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Design and analysis of a sun sensor for planetary rover absolute heading detection

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6 Author(s)
Trebi-Ollennu, A. ; Jet Propulsion Lab., California Inst. of Technol., Pasadena, CA, USA ; Huntsberger, T. ; Yang Cheng ; Baumgartner, E.T.
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The paper describes a new sun sensor for absolute heading detection developed for the Field Integrated, Design and Operations (FIDO) rover. The FIDO rover is an advanced technology rover that is a terrestrial prototype of the rovers NASA/Jet Propulsion Laboratory (JPL) plans to send to Mars in 2003. Our goal was to develop a sun sensor that fills the current cost/performance gap, uses the power of subpixel interpolation, makes use of current hardware on the rover, and demands very little computational overhead. The need for a sun sensor on planetary rovers lies in the fact that current means of estimating the heading of planetary rovers involves integration of noisy rotational-speed measurements. This noise causes error to accumulate and grow rapidly. Moreover, the heading error affects the estimate of the x and y position of the rover. More importantly, incremental odometry heading estimation is only reliable over relatively short distances. There is an urgent need to develop a new heading-detection sensor for long traverses [for example, 100 m per Sol (Martian Day)], as requested for future Mars mission. Results of a recent FIDO field trial at Black Rock Summit in Central Nevada and several operations readiness tests at the JPL MarsYard using the sun sensor have demonstrated threefold to fourfold improvement in the heading estimation of the rover compared to incremental odometry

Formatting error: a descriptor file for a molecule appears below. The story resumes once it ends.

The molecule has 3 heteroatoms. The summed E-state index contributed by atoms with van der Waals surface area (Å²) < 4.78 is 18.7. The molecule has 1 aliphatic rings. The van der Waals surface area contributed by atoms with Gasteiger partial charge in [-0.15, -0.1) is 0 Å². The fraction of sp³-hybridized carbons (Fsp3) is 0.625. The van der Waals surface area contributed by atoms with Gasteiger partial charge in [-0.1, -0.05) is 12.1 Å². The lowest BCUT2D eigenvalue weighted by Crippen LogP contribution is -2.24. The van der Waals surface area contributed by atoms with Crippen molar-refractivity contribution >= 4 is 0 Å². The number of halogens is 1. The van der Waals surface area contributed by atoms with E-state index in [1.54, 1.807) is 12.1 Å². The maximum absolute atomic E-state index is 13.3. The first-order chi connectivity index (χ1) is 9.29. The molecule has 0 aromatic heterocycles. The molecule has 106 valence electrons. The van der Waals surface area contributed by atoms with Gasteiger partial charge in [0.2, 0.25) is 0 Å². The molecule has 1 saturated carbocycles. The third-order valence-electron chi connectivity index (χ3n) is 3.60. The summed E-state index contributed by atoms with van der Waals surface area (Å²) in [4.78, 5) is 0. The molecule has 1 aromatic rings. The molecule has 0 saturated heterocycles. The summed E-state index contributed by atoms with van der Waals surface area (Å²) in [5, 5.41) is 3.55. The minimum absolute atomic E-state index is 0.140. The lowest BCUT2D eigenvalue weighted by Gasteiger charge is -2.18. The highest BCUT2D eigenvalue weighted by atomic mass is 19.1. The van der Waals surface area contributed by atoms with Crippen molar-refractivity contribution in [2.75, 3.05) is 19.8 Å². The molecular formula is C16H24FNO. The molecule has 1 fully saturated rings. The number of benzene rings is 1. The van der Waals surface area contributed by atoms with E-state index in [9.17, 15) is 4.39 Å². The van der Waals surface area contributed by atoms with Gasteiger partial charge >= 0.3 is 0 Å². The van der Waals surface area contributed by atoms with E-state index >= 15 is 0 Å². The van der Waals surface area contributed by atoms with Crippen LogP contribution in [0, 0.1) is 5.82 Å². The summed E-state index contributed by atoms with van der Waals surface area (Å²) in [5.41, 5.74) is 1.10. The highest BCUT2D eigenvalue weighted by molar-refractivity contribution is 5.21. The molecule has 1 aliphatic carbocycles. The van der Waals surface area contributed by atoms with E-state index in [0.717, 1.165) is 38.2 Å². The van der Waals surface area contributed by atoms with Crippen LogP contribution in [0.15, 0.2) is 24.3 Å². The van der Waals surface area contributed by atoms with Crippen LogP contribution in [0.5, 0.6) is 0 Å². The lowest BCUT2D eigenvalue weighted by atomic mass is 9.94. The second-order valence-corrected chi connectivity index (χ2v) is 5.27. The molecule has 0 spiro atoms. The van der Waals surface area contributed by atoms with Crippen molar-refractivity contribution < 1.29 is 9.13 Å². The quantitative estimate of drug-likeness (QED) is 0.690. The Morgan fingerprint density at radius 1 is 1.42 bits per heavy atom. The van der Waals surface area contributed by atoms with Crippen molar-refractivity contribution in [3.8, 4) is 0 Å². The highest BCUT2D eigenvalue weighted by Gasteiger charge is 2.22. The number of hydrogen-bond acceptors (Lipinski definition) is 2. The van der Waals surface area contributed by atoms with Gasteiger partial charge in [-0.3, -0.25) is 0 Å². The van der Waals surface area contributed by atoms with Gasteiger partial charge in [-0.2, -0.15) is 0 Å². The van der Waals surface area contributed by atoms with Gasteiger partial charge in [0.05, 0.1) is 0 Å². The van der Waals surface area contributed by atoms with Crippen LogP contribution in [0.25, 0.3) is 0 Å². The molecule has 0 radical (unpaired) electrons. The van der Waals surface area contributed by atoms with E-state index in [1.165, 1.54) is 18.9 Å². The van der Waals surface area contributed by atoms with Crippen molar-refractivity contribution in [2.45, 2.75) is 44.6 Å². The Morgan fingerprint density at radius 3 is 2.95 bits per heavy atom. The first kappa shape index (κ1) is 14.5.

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Robotics and Automation, IEEE Transactions on  (Volume:17 ,  Issue: 6 )